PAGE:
Civilized people must, I believe, satisfy the following criteria:1) They respect human beings as individuals and are therefore always tolerant, gentle, courteous and amenable ... They do not create scenes over a hammer or a mislaid eraser; they do not make you feel they are conferring a great benefit on you when they live with you, and they don't make a scandal when they leave. (...)2) They have compassion for other people besides beggars and cats. Their hearts suffer the pain of what is hidden to the naked eye. (...)3) They respect other people's property, and therefore pay their debts.4) They are not devious, and they fear lies as they fear fire. They don't tell lies even in the most trivial matters. To lie to someone is to insult them, and the liar is diminished in the eyes of the person he lies to. Civilized people don't put on airs; they behave in the street as they would at home, they don't show off to impress their juniors. (...)5) They don't run themselves down in order to provoke the sympathy of others. They don't play on other people's heartstrings to be sighed over and cosseted ... that sort of thing is just cheap striving for effects, it's vulgar, old hat and false. (...)6) They are not vain. They don't waste time with the fake jewellery of hobnobbing with celebrities, being permitted to shake the hand of a drunken [judicial orator], the exaggerated bonhomie of the first person they meet at the Salon, being the life and soul of the bar ... They regard prases like 'I am a representative of the Press!!' -- the sort of thing one only hears from [very minor journalists] -- as absurd. If they have done a brass farthing's work they don't pass it off as if it were 100 roubles' by swanking about with their portfolios, and they don't boast of being able to gain admission to places other people aren't allowed in (...) True talent always sits in the shade, mingles with the crowd, avoids the limelight ... As Krylov said, the empty barrel makes more noise than the full one. (...)7) If they do possess talent, they value it ... They take pride in it ... they know they have a responsibility to exert a civilizing influence on [others] rather than aimlessly hanging out with them. And they are fastidious in their habits. (...)8) They work at developing their aesthetic sensibility ... Civilized people don't simply obey their baser instincts ... they require mens sana in corpore sano. And so on. That's what civilized people are like ... Reading Pickwick and learning a speech from Faust by heart is not enough if your aim is to become a truly civilized person and not to sink below the level of your surroundings.[From a letter to Nikolay Chekhov, March 1886]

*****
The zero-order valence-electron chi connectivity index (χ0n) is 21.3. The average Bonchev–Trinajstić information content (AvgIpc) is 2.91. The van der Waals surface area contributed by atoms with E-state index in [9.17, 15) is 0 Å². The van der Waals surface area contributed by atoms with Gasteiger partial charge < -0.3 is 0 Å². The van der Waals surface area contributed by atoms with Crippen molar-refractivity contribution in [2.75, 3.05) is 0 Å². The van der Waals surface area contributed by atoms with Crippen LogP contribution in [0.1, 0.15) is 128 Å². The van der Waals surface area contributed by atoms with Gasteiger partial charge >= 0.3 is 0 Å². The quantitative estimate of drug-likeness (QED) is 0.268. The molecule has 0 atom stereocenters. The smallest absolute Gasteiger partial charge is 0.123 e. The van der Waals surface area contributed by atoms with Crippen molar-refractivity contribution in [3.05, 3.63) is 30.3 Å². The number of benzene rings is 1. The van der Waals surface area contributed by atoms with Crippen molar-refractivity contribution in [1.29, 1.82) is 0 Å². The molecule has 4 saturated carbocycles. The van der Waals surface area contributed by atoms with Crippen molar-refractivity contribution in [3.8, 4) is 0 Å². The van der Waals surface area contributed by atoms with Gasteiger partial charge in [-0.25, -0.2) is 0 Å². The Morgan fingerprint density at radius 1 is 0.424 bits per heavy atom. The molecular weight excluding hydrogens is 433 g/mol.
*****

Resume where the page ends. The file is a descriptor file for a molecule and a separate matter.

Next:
You want to beat Peter?" she asked"No," he answered "Beat the buggers. Then come home and see who notices Peter Wiggen anymore. Look him in the eye when all the world loves and reveres you. That'll be defeat in his eyes, Ender, thats how you win"You don't understand" he said"Yes i do"No you don't. I don't want to beat Peter"Then what do you want?"I want him to love me